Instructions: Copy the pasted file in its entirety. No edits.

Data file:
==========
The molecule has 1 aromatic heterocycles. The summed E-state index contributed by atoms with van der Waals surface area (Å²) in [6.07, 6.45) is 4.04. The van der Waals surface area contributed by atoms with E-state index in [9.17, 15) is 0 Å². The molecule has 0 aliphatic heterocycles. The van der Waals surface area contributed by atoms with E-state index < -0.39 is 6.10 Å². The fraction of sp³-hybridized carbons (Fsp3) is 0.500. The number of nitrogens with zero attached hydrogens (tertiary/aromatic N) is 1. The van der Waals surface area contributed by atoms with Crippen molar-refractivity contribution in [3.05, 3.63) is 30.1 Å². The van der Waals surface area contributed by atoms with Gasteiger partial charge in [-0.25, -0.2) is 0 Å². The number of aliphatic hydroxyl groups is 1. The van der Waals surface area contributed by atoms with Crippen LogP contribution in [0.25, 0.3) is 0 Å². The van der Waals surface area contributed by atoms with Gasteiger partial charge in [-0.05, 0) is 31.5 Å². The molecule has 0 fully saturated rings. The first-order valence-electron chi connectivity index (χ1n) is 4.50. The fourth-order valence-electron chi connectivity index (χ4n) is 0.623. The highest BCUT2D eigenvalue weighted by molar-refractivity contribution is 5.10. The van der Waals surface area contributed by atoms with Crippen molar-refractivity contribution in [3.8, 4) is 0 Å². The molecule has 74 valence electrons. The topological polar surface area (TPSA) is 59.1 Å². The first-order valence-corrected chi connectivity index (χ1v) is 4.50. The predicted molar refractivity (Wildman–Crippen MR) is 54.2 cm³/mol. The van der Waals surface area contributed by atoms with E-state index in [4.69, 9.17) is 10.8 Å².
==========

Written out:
The molecule has 1 aromatic heterocycles. The summed E-state index contributed by atoms with van der Waals surface area (Å²) in [6.07, 6.45) is 4.04. The van der Waals surface area contributed by atoms with E-state index in [9.17, 15) is 0 Å². The molecule has 0 aliphatic heterocycles. The van der Waals surface area contributed by atoms with E-state index < -0.39 is 6.10 Å². The fraction of sp³-hybridized carbons (Fsp3) is 0.500. The number of nitrogens with zero attached hydrogens (tertiary/aromatic N) is 1. The van der Waals surface area contributed by atoms with Crippen molar-refractivity contribution in [3.05, 3.63) is 30.1 Å². The van der Waals surface area contributed by atoms with Gasteiger partial charge in [-0.25, -0.2) is 0 Å². The number of aliphatic hydroxyl groups is 1. The van der Waals surface area contributed by atoms with Crippen LogP contribution in [0.25, 0.3) is 0 Å². The van der Waals surface area contributed by atoms with Gasteiger partial charge in [-0.05, 0) is 31.5 Å². The molecule has 0 fully saturated rings. The first-order valence-electron chi connectivity index (χ1n) is 4.50. The fourth-order valence-electron chi connectivity index (χ4n) is 0.623. The highest BCUT2D eigenvalue weighted by molar-refractivity contribution is 5.10. The van der Waals surface area contributed by atoms with Crippen molar-refractivity contribution in [3.8, 4) is 0 Å². The molecule has 74 valence electrons. The topological polar surface area (TPSA) is 59.1 Å². The first-order valence-corrected chi connectivity index (χ1v) is 4.50. The predicted molar refractivity (Wildman–Crippen MR) is 54.2 cm³/mol. The van der Waals surface area contributed by atoms with E-state index in [4.69, 9.17) is 10.8 Å².